Mediated Discourse as Social Interaction: A Study of News Discourse
Mediated Discourse as Social Interaction makes an explicit link between media studies and social interactionalist discursive research where previously the two fields of study have been treated as separate disciplines.
This text presents an integrated theory illustrated by ample concrete examples, bringing together the latest research in these two fields. It offers a critique to the sender-receiver model implicit in media studies, and argues for an analysis of media discourse as social interaction, on the one hand among journalists and newsmakers as a community of practice, and among readers and viewers as a spectating community of practice on the other. The book also argues for a coherent and interdiscursive methodology for the ethnographic study of the role of the news media in the social construction of identity and is based on a considerable body of ethnographic and textual analysis of both print and television news media.
The theory of mediated discourse presented in this volume will be of great interest to advanced undergraduates and postgraduates studying media studies, sociology of language, discourse analysis, interactional sociolinguistics, ethnography of communication and applied linguistics. It will also be welcomed by scholars and professionals involved in research in these areas.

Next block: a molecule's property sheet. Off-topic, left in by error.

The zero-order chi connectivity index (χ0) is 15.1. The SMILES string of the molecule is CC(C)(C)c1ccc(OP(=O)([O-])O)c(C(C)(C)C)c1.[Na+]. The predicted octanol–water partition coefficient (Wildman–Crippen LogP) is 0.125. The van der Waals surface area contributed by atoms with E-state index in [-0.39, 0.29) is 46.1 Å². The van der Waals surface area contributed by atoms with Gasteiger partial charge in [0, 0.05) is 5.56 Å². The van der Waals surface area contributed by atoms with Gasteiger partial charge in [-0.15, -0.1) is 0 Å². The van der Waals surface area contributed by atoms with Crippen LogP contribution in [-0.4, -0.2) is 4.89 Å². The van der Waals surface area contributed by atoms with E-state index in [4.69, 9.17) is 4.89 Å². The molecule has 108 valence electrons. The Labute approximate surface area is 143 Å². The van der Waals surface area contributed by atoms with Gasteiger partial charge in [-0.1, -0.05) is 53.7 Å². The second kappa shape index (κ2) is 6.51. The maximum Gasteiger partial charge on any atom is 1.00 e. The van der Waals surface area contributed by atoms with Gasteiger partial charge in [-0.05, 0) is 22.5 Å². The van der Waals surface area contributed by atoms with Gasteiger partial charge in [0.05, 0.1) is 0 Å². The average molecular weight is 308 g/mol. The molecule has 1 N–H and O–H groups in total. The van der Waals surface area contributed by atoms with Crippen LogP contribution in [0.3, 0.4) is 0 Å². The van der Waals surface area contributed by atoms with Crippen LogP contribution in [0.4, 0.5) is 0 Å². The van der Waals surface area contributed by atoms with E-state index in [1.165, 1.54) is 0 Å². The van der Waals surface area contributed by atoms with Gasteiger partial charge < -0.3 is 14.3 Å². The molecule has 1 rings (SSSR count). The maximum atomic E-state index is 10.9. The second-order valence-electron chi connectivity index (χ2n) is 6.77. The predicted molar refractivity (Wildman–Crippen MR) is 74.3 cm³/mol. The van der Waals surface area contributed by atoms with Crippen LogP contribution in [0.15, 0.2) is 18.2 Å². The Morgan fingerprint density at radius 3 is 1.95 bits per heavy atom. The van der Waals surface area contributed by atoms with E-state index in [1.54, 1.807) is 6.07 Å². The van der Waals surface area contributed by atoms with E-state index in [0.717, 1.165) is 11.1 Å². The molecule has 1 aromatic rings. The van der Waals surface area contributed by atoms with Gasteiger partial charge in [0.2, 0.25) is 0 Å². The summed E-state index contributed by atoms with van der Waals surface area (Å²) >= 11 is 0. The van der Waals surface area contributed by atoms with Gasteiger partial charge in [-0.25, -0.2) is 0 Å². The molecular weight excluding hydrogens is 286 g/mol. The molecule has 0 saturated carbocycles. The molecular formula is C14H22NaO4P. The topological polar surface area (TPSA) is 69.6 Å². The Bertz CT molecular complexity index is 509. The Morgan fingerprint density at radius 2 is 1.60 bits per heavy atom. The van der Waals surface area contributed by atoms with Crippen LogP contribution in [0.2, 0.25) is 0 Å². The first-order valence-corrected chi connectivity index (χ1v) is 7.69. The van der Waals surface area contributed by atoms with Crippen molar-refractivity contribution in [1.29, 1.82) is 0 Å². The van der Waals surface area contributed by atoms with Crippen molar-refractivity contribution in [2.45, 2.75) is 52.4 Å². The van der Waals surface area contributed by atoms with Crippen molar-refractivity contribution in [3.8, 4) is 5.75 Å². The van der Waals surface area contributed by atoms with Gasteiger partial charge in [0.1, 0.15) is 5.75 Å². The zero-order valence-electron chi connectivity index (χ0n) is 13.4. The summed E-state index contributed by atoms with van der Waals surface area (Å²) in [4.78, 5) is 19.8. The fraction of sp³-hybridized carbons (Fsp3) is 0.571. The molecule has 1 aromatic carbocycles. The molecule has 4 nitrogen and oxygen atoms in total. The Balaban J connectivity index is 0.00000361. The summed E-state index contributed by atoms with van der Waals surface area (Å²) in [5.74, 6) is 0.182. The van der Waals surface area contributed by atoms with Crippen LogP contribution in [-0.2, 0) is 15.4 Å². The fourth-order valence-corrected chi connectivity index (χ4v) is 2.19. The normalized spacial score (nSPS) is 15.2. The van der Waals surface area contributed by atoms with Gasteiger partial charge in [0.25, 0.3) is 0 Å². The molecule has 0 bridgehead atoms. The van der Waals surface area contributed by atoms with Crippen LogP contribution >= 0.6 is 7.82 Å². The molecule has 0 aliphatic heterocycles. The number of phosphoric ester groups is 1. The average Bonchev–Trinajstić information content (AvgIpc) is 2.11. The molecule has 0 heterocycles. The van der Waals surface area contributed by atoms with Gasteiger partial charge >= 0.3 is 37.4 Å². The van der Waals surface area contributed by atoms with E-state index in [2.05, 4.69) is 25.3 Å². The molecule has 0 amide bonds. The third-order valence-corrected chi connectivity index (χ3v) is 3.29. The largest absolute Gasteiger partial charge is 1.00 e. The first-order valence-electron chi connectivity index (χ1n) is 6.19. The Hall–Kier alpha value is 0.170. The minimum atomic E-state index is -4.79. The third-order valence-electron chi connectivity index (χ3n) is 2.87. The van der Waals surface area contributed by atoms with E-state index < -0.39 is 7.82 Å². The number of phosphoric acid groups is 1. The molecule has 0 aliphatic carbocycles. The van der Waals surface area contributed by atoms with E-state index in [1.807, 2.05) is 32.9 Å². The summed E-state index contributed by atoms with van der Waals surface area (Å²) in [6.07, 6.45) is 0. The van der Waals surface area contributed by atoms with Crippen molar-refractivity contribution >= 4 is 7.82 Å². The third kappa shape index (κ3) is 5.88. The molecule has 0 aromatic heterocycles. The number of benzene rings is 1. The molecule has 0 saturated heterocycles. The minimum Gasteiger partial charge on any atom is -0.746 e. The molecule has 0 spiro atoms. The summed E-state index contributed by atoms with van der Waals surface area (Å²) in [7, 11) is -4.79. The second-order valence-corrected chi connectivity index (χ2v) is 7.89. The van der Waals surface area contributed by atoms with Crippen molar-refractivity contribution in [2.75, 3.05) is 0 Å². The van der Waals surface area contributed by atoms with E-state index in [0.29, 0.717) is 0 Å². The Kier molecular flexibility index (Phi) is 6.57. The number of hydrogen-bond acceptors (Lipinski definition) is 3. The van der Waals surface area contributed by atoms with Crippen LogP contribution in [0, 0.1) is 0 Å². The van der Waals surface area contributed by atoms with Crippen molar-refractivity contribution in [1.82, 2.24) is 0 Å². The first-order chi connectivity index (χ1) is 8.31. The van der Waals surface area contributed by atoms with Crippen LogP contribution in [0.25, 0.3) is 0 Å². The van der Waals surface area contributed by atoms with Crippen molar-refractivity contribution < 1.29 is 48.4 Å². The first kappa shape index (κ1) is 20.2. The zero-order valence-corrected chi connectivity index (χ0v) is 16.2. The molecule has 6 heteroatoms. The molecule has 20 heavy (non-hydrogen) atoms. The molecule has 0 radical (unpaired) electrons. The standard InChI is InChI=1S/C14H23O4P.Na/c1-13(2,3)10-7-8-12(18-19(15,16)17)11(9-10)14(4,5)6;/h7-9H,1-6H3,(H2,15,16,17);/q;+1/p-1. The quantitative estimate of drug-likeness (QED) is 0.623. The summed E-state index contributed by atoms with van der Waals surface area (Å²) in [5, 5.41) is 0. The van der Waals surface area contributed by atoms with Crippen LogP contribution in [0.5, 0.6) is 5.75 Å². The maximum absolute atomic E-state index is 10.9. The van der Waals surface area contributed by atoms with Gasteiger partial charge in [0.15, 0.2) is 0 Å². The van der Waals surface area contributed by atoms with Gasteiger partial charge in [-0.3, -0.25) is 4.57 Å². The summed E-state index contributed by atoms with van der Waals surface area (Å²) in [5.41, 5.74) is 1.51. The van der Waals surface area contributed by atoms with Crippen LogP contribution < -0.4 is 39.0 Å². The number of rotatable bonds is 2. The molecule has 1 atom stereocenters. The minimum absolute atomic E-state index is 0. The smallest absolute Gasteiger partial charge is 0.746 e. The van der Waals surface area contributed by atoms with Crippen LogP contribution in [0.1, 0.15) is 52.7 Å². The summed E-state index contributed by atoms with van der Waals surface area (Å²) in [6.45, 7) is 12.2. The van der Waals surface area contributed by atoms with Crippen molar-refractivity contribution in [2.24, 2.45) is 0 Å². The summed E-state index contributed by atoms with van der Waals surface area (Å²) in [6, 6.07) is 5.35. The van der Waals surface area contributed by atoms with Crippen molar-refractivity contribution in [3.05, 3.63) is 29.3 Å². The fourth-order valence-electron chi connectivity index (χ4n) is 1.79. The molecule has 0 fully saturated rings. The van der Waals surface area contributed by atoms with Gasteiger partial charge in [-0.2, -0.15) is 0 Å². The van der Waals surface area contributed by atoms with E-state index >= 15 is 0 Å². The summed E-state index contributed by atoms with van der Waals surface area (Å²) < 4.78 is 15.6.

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activities actually analysis answer appears appropriated argue aspects attention attribution become begins broadcast bylined channel Chapter China Chinese claim clear closing community of practice concept concern constructed conversation correspondent course delegation direct discourse discussion display editor engagement English ethnographic event example fact Finally floor focus frame further given hand Hong Kong identified identity indicates instances journalists kind language least live look means mediated mediated action Morning move NAME negotiations newsmakers newspaper normally notes observation opening participants particular person photographer pose position presenter primary produce question quotation reader reading relationship reporter responsibility role seen sequence simply situation social interaction social practices speaking spectacle status story suggest taken talk telephone call television texts tion topic turn viewers voice watch watcher writer